The Iowa Air National Guard F-16 fighter wing based in Des Moines is conducting some of its last ever summer training missions as the air wing prepares for a big transition.
Audio: Dar Danielson reports on F-16 changeover. 1:18.
The leaders of the 132nd invited reporters to the flight line to view some of the training as the wing prepares to switch from the manned F-16 fighters to the unmanned M-Q-9 reapers.
Unit spokesman, Major Ken Hartman, says the F-16’s will gradually each take off for a final flight out of Des Moines.
Hartman says they will slowly phase out the F-16’s throughout the summer and fall as the jets are flown to other guard units.
“We’re already spinning up for the new mission…we’re currently hiring for the new jobs and you’ll see guys heading off for the training for the new missions,” Hartman explains.
About 80-percent of the currentmembers of the wing will stay on for the new mission.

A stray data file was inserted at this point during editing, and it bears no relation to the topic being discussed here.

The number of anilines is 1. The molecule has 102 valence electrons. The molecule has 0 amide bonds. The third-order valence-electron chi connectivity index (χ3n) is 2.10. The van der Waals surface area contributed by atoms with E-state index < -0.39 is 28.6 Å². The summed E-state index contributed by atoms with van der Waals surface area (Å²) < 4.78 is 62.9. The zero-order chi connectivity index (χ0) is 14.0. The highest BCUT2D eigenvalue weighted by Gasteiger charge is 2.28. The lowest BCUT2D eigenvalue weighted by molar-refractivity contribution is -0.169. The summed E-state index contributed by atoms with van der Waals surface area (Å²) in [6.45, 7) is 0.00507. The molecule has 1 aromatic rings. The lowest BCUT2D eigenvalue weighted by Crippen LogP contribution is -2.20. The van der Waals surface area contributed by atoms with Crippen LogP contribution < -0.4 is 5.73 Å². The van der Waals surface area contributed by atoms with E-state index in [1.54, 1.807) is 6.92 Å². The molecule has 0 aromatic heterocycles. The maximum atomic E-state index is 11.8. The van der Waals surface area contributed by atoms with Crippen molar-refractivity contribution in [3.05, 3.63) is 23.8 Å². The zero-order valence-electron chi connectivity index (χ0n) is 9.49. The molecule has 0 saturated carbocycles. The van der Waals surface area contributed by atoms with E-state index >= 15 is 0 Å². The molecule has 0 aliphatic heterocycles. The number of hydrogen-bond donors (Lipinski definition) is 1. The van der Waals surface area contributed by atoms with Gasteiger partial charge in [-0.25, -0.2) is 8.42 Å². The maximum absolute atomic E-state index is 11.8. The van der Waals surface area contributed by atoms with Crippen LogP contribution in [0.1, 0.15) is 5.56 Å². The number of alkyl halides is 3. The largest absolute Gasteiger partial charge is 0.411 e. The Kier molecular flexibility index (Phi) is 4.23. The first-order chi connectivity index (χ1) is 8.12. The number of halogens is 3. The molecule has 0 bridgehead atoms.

“We’ve got guys out here — F-16 pilots, F-16 maintainers — guys who really love their job. With the new missions, some of these guys are sliding on to other missions so that can continue to do what they love — flying F-16’s or maintaining F-16’s,” Hartman says.
“And then you’ve got other guys out here who are pretty excited about the new opportunities that are coming our way.” He says the guardmembers like it that some of the new jobs will be high-tech pay more and they will be 24-hours-a-day. Iowa’s Congressional delegation and Governor tried to keep the F-16’s in Des Moines, but lost that battle.
Hartman says they did end up with a better outcome than was first proposed with only 30 some positions being lost.
“When this announcement first came out that they were going to undergo a mission change, they were talking about some 380 jobs going away — whether those were fulltime or part-time,” Hartman says.
“With just 30, we really turn over over 10-percent of our force every year anyway. And so with a thousand people here, this 30 transition is over the course of a couple of years. We won’t really lose anybody so to speak, they will just go away through retirements.”
The Reapers will not be physically located at the Des Moines base, marking the first time in 72 years there will not be manned aircraft there. The wing began flying observation planes back in 1941. Hartman says they will fly Reapers that could be based anywhere in the world.